This particular mentor also happens to be a total stickler on our craft essays (I’m going to take a moment to brag here). She’s been known to send back essays to students for them to re-do. On our last phone call, she said one of my essays was “stellar” and a “model craft essay,” and she was thinking of talking to the director of the MFA program about it; I guess they may make a packet of model essays to help students who are struggling with them. From this unexpected praise, I landed on the idea for my fourth semester presentation: a how-to session on craft essays. What new FUMFA’er wouldn’t attend that, especially if it’s titled “What the F%!# is a craft essay?

My fear has also focused me so much that I’m finally noticing a pattern to my writing and what works best. This is the first time I’ve taken notice of any such thing, and I guess the first time I’ve really considered myself a writer, with habits and everything. Here’s what I’ve found:

  • I need nearly-deafening commotion to focus: a coffee house or other crowded place, for example. It’s when I’m the most introspective. Though, in a pinch, solo piano radio on Pandora will do.
  • For editing, I need complete silence.
  • I used to think the afternoon was when I did my best work, but now I know it’s late at night. My ideal routine: brew a strong pot of coffee at 10 PM and burn up the pages until 3AM, crash until noon and start again. I’ve realized this is my natural tendency, and there’s no shame in not being a morning person.

In short: fear is awesome. Without even knowing it, and by just being plain intimidating to me, my mentor has taught me more about myself as a writer, and my story, than I ever thought I’d learn.

Oh, and DIBS on doing her intro this winter.

At last, a name.

After an entire semester of trying to get my footing with this whole “writing a novel” thing, the clouds are finally clearing.

The other night, after reading a little on craft and journaling for, literally, two minutes, lightning struck. I suddenly saw my novel coming together: the structure, the conflicts, the subplots…even a title, for chrissakes. In the half hour that followed the revelation, I mapped out my novel on index cards and stuck them up on my wall.

This got me to organize everything that I have sent out to my mentors thus far. Doing this led to the realization that that’s all I’ve been doing: sending out packets. I haven’t been thinking about this as a book. I’ve been thinking of it as separate homework assignments that I just have to get done. I didn’t fully understand the immensity of the project I’ve undertaken until I deconstructed all of my packets and re-arranged them into some semblance of cohesive, linear order.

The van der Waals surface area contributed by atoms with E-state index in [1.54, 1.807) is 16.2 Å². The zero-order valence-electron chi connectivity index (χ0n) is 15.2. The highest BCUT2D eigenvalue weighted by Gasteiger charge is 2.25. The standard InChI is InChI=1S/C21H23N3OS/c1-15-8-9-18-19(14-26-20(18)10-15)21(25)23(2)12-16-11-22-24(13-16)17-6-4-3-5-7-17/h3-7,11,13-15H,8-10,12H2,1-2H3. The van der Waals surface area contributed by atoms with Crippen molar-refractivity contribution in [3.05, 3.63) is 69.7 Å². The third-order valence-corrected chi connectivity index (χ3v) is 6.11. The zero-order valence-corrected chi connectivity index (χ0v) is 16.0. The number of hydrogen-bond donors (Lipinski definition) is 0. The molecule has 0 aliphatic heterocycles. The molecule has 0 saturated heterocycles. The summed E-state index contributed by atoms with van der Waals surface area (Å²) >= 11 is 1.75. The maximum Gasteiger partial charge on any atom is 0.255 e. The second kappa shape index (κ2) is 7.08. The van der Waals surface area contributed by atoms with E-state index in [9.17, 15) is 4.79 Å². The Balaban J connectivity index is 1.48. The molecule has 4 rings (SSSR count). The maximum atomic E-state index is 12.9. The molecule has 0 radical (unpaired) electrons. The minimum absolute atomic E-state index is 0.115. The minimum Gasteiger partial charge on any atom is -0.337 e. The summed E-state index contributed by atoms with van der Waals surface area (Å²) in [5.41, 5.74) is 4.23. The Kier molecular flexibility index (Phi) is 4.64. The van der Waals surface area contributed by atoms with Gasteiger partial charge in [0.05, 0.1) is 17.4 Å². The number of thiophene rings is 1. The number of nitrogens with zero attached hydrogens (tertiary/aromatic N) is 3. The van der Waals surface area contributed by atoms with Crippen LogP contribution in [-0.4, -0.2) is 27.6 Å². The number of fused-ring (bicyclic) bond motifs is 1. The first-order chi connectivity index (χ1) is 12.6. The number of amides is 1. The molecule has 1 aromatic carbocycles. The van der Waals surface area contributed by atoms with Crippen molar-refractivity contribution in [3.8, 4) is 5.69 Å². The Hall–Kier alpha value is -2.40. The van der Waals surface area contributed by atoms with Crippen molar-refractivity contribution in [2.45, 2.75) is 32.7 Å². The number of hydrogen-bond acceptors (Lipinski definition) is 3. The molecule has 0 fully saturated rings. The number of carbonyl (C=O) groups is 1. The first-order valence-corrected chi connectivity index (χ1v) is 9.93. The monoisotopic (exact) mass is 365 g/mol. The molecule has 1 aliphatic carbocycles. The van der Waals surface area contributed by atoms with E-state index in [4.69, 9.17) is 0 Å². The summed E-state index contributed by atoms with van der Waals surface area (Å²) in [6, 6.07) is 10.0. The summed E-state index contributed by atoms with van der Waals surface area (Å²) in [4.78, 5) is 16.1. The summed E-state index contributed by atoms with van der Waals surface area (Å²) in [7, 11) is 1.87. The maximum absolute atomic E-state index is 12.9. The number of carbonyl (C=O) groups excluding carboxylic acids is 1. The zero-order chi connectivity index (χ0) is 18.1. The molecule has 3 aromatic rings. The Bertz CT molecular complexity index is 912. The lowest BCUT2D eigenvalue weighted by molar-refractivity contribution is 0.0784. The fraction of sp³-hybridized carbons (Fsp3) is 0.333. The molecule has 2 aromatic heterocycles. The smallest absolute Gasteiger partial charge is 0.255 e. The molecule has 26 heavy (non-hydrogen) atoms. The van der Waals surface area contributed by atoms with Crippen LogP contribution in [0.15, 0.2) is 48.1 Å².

Fear has been a governing emotion since I began this program: fear of not getting accepted, fear of not being accepted by my fellow MFA’ers, fear of not having anything worth saying…you get the idea. I think I’d put off turning my packets into a novel for fear of all the stuff I would find missing. Having done the work, though, I have to say I’m feeling more confident than ever. I’ve broken the work down into sections, and I know how many pages each section must be. I can see where the holes are, and where I need to dig deeper. As usual, my fears were totally unfounded and served to do nothing but feed my procrastination.

I have another packet due at the end of this week. After computer disasters caused my first packet to be weeks late, this one is coming just on its heels. But that’s fine by me. I have an outline, a structure, a name. And right now, that’s all that matters.

Back in the world.

I’ve been home since this past Wednesday, but I’m still having trouble adjusting. Mostly to my super-comfortable bed and air conditioner, which made any attempt to go to work last week impossible. My boss told me to take a few extra days, so I “made the bridge,” as the French would say, between Tuesday and Friday. Now, that’s one hell of a bridge. I think the Frenchies would be proud.

The residency was about a billion times better than my first. Maybe it was the Island in bloom, or the fact that I actually socialized and got to know people (many professors and students alike thought this was my first residency). Whatever it was, I was glad for it. Both of my workshop leaders were outstanding; I learned a lot every morning, and I know I’ve improved both my writing and close reading. Halfway through the week, as I lay on my bed reading a Hemmingway short story, I turned to my (totally rad) roomie, Daisy:

Me: You know how they told us this program would ruin “reading for fun” for us?
Daisy: Yup. Did it happen to you?
Me: Just did. I’m barely paying attention to the story. All I keep thinking is “wow, what effective dialogue!”